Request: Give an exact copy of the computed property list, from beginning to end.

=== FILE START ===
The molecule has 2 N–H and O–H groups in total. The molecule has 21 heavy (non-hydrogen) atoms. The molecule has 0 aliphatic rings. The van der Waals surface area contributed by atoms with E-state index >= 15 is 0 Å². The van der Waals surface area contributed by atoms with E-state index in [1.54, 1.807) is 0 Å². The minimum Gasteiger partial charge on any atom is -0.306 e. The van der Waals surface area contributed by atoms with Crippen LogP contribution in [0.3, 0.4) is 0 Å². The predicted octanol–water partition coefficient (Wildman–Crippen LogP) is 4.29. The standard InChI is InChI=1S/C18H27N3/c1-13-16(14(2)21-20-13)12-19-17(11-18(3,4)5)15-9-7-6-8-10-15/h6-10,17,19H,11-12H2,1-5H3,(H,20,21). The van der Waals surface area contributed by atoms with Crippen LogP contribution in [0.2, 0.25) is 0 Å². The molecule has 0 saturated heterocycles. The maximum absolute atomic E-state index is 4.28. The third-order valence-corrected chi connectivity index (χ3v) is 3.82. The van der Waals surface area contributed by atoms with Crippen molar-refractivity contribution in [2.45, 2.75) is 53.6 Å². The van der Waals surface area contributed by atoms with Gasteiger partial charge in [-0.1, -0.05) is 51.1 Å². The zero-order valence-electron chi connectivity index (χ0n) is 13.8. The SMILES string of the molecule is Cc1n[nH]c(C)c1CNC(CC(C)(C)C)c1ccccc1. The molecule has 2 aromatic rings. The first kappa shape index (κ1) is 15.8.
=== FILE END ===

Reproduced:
The molecule has 2 N–H and O–H groups in total. The molecule has 21 heavy (non-hydrogen) atoms. The molecule has 0 aliphatic rings. The van der Waals surface area contributed by atoms with E-state index >= 15 is 0 Å². The van der Waals surface area contributed by atoms with E-state index in [1.54, 1.807) is 0 Å². The minimum Gasteiger partial charge on any atom is -0.306 e. The van der Waals surface area contributed by atoms with Crippen LogP contribution in [0.3, 0.4) is 0 Å². The predicted octanol–water partition coefficient (Wildman–Crippen LogP) is 4.29. The standard InChI is InChI=1S/C18H27N3/c1-13-16(14(2)21-20-13)12-19-17(11-18(3,4)5)15-9-7-6-8-10-15/h6-10,17,19H,11-12H2,1-5H3,(H,20,21). The van der Waals surface area contributed by atoms with Crippen LogP contribution in [0.2, 0.25) is 0 Å². The molecule has 0 saturated heterocycles. The maximum absolute atomic E-state index is 4.28. The third-order valence-corrected chi connectivity index (χ3v) is 3.82. The van der Waals surface area contributed by atoms with Crippen molar-refractivity contribution in [2.45, 2.75) is 53.6 Å². The van der Waals surface area contributed by atoms with Gasteiger partial charge in [-0.1, -0.05) is 51.1 Å². The zero-order valence-electron chi connectivity index (χ0n) is 13.8. The SMILES string of the molecule is Cc1n[nH]c(C)c1CNC(CC(C)(C)C)c1ccccc1. The molecule has 2 aromatic rings. The first kappa shape index (κ1) is 15.8.